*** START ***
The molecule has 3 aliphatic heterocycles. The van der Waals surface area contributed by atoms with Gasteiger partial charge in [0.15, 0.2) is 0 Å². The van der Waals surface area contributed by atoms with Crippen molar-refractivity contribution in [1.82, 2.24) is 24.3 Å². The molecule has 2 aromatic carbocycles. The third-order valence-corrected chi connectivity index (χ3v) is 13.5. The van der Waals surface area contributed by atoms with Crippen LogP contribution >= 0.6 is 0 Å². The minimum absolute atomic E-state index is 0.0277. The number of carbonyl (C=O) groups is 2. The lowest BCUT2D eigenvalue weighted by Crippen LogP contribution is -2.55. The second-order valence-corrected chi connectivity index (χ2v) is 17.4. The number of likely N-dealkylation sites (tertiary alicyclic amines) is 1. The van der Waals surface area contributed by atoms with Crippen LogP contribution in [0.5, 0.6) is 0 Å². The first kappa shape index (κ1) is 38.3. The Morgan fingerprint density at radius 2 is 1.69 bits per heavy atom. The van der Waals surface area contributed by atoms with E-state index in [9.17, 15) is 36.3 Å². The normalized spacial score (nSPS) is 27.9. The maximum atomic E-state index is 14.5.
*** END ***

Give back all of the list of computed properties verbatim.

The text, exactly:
The molecule has 3 aliphatic heterocycles. The van der Waals surface area contributed by atoms with Gasteiger partial charge in [0.15, 0.2) is 0 Å². The van der Waals surface area contributed by atoms with Crippen molar-refractivity contribution in [1.82, 2.24) is 24.3 Å². The molecule has 2 aromatic carbocycles. The third-order valence-corrected chi connectivity index (χ3v) is 13.5. The van der Waals surface area contributed by atoms with Crippen LogP contribution >= 0.6 is 0 Å². The minimum absolute atomic E-state index is 0.0277. The number of carbonyl (C=O) groups is 2. The lowest BCUT2D eigenvalue weighted by Crippen LogP contribution is -2.55. The second-order valence-corrected chi connectivity index (χ2v) is 17.4. The number of likely N-dealkylation sites (tertiary alicyclic amines) is 1. The van der Waals surface area contributed by atoms with Crippen LogP contribution in [0.5, 0.6) is 0 Å². The first kappa shape index (κ1) is 38.3. The Morgan fingerprint density at radius 2 is 1.69 bits per heavy atom. The van der Waals surface area contributed by atoms with E-state index in [9.17, 15) is 36.3 Å². The normalized spacial score (nSPS) is 27.9. The maximum atomic E-state index is 14.5.